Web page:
My point being, is nothing sacred?  Sex with the partner of your choice is glorious, but do we have to hear about sexual malfunction over our nightly ice cream (sometimes with a brownie)?

            The tampon ads aren’t too much fun either.  Laxative ads are on that list, also.  Diet pills are a little better, except when I’m polishing off the ice cream.  Give me a good lite beer ad any time, maybe with a studly athlete touting the brew.  I love hearing about all those hops.

Maybe my antipathy for life’s grungier moments shows in my writing.  Now don’t get me wrong.  My murder mysteries (the Murders by Design Mystery Series, thank you very much) have shooting scenes--people get plugged right between the eyes--chase scenes, muggings, fights In a story I’m currently revising, there’s a harrowing birth scene, a poisoning, a stabbing, so I’m not avoiding the dark side of existence.  Not at all.  But those dark scenes are dynamic, life-changing events that are important to the plot.  In them, my heroes are always ready to perform, there are no scatological references (well, only one ladies room stalking scene in Rooms To Die For), nobody’s constantly constipated, or ever for that matter, and the heroine never has her period at a critical point in the plot.

Why not, you ask?  Because fiction imitates life only up to a point.  It doesn’t duplicate every aspect of it. That theory can be opposed, of course, and there are works out there to prove it.  However, in IMHO, fiction’s deepest reality is a fantasy that cherry picks its truths. Which means an author doesn’t necessarily have to emphasize what we all, on some level, would probably rather not read about.  E. D. no.  E. F. yes!  Comments welcome.

Jean Harrington’s latest Naples-set murder mystery, Rooms To Die For, is currently available on Amazon.  The next book in this tongue-in-cheek series, The Design is Murder, is due for release on November 17th.  You’re cordially invited to check out excerpts at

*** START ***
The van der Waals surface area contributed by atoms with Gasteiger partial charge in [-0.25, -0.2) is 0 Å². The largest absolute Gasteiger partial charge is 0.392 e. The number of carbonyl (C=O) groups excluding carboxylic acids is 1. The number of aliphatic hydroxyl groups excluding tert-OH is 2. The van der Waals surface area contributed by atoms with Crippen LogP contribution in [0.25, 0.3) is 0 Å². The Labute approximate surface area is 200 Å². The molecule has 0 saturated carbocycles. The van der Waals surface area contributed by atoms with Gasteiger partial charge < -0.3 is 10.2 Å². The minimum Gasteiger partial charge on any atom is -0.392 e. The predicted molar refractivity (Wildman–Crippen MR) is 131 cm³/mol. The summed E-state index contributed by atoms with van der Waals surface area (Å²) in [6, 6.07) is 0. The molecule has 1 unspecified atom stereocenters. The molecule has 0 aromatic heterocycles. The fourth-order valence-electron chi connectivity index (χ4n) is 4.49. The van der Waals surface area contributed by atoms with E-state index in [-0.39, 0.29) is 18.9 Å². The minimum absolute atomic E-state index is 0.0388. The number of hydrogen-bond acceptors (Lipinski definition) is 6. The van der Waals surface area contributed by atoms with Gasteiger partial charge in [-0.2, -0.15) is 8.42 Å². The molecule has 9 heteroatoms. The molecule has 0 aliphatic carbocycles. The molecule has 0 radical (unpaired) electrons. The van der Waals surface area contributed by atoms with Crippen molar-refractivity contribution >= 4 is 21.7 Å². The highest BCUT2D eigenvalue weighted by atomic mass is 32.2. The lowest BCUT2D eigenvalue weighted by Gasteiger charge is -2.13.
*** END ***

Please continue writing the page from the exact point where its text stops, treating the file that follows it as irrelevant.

Monday, August 4, 2014

Hosting a Murder

I am a huge fan of Clue, both the game and the movie. I saw the movie in the theater on my 16th birthday and when I heard about the murder mystery dinner party games where one could host (and solve) a murder, I was dead set on being part of one someday. Umpty-ump years later, I finally hosted one when my family got together for a summer vacation at a villa in Santa Barbara. It was the perfect setting for murder.

There is also an entertainment portion of these parties—in addition to the murder mystery, that is. Because our theme was tropical (Hawaiian), the recommended food and drink menu included plenty of fabulous fruity drinks and food. We grilled pineapple, steak, and fish and had tropical adult beverages on hand.

By the way, the game we played was the “Lethal Luau” theme, and here is the linkI played Nadia, the international swimsuit model. (I know, I know. You can laugh.... Okay, that's enough. LOL) There were eight of us in all, each portraying an interesting character whose personalities (and motives for murder!) were unveiled during each round of questioning.

Why is murder so fun? I found myself contemplating why I was so excited about finding out which of my siblings, their spouses, or my father had killed someone. It was the puzzle. I love solving a good riddle, puzzle, or conundrum. What made it even more fun was how everyone got into character, some even adopting surfer or Hawaiian chief lingo and accents to go along with the characters. And costumes. I've been banned from posting the pictures here (mostly by myself), but trust me, we were in character.

I highly recommend adding a little murder to your next gathering. There are a lot of different themes available. Everything from Mardi Gras to "honky tonk homicide" to a wine party. But since we were going to be by the ocean and the murder victim in this one was the birthday boy (and my husband happened to be celebrating his birthday), I thought it would be perfect.